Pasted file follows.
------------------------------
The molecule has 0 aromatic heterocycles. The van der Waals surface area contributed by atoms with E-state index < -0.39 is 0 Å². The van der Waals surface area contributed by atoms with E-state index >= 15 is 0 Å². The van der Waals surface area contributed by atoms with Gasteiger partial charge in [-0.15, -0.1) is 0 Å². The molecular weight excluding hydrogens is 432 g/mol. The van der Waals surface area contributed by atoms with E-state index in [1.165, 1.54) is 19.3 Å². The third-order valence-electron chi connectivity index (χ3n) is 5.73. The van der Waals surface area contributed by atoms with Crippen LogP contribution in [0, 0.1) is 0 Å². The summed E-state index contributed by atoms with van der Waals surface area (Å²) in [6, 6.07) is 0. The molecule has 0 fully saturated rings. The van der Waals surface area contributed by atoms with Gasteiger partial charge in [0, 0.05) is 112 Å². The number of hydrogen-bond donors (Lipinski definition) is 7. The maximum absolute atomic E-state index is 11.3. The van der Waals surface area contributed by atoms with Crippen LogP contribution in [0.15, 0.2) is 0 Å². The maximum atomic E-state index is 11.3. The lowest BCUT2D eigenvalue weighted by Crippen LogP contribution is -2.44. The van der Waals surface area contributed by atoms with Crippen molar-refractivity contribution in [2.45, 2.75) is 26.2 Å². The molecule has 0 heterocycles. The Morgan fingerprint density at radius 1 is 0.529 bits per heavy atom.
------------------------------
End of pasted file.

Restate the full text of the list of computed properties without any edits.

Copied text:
The molecule has 0 aromatic heterocycles. The van der Waals surface area contributed by atoms with E-state index < -0.39 is 0 Å². The van der Waals surface area contributed by atoms with E-state index >= 15 is 0 Å². The van der Waals surface area contributed by atoms with Gasteiger partial charge in [-0.15, -0.1) is 0 Å². The molecular weight excluding hydrogens is 432 g/mol. The van der Waals surface area contributed by atoms with E-state index in [1.165, 1.54) is 19.3 Å². The third-order valence-electron chi connectivity index (χ3n) is 5.73. The van der Waals surface area contributed by atoms with Crippen LogP contribution in [0, 0.1) is 0 Å². The summed E-state index contributed by atoms with van der Waals surface area (Å²) in [6, 6.07) is 0. The molecule has 0 fully saturated rings. The van der Waals surface area contributed by atoms with Gasteiger partial charge in [0, 0.05) is 112 Å². The number of hydrogen-bond donors (Lipinski definition) is 7. The maximum absolute atomic E-state index is 11.3. The van der Waals surface area contributed by atoms with Crippen LogP contribution in [0.15, 0.2) is 0 Å². The maximum atomic E-state index is 11.3. The lowest BCUT2D eigenvalue weighted by Crippen LogP contribution is -2.44. The van der Waals surface area contributed by atoms with Crippen molar-refractivity contribution in [2.45, 2.75) is 26.2 Å². The molecule has 0 heterocycles. The Morgan fingerprint density at radius 1 is 0.529 bits per heavy atom.